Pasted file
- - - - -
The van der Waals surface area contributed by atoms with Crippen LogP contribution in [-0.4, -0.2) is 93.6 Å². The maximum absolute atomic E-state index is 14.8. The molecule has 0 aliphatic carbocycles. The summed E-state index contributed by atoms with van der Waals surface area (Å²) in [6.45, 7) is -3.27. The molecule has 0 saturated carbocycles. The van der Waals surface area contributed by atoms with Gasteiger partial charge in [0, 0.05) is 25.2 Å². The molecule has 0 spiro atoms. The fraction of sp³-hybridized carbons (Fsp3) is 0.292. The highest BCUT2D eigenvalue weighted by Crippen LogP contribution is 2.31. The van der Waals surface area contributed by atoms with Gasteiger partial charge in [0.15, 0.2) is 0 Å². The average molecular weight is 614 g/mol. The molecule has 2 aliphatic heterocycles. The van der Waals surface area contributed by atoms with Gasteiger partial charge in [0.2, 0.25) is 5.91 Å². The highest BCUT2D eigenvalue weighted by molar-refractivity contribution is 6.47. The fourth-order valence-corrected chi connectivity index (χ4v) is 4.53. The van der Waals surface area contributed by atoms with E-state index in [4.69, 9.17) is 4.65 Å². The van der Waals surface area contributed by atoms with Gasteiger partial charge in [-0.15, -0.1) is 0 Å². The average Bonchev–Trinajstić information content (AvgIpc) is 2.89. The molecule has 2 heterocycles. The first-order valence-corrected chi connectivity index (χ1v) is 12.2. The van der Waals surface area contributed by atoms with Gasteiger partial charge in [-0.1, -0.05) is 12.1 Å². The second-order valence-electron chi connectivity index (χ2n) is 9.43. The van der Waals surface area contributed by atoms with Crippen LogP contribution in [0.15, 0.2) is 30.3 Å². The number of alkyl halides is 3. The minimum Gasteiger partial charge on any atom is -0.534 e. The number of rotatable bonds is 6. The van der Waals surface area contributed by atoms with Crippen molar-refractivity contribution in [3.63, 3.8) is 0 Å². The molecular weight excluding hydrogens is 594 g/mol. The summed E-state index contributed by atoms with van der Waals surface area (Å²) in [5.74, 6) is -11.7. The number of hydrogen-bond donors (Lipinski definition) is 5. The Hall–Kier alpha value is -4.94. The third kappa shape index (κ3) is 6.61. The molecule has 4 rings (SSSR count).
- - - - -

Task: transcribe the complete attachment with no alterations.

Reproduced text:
The van der Waals surface area contributed by atoms with Crippen LogP contribution in [-0.4, -0.2) is 93.6 Å². The maximum absolute atomic E-state index is 14.8. The molecule has 0 aliphatic carbocycles. The summed E-state index contributed by atoms with van der Waals surface area (Å²) in [6.45, 7) is -3.27. The molecule has 0 saturated carbocycles. The van der Waals surface area contributed by atoms with Gasteiger partial charge in [0, 0.05) is 25.2 Å². The molecule has 0 spiro atoms. The fraction of sp³-hybridized carbons (Fsp3) is 0.292. The highest BCUT2D eigenvalue weighted by Crippen LogP contribution is 2.31. The van der Waals surface area contributed by atoms with Gasteiger partial charge in [0.15, 0.2) is 0 Å². The average molecular weight is 614 g/mol. The molecule has 2 aliphatic heterocycles. The van der Waals surface area contributed by atoms with Gasteiger partial charge in [0.2, 0.25) is 5.91 Å². The highest BCUT2D eigenvalue weighted by molar-refractivity contribution is 6.47. The fourth-order valence-corrected chi connectivity index (χ4v) is 4.53. The van der Waals surface area contributed by atoms with E-state index in [4.69, 9.17) is 4.65 Å². The van der Waals surface area contributed by atoms with Gasteiger partial charge in [-0.15, -0.1) is 0 Å². The average Bonchev–Trinajstić information content (AvgIpc) is 2.89. The molecule has 2 heterocycles. The first-order valence-corrected chi connectivity index (χ1v) is 12.2. The van der Waals surface area contributed by atoms with Gasteiger partial charge in [-0.1, -0.05) is 12.1 Å². The second-order valence-electron chi connectivity index (χ2n) is 9.43. The van der Waals surface area contributed by atoms with Crippen LogP contribution in [0.15, 0.2) is 30.3 Å². The number of alkyl halides is 3. The minimum Gasteiger partial charge on any atom is -0.534 e. The number of rotatable bonds is 6. The van der Waals surface area contributed by atoms with Crippen molar-refractivity contribution in [3.63, 3.8) is 0 Å². The molecular weight excluding hydrogens is 594 g/mol. The summed E-state index contributed by atoms with van der Waals surface area (Å²) in [5.74, 6) is -11.7. The number of hydrogen-bond donors (Lipinski definition) is 5. The Hall–Kier alpha value is -4.94. The third kappa shape index (κ3) is 6.61. The molecule has 4 rings (SSSR count).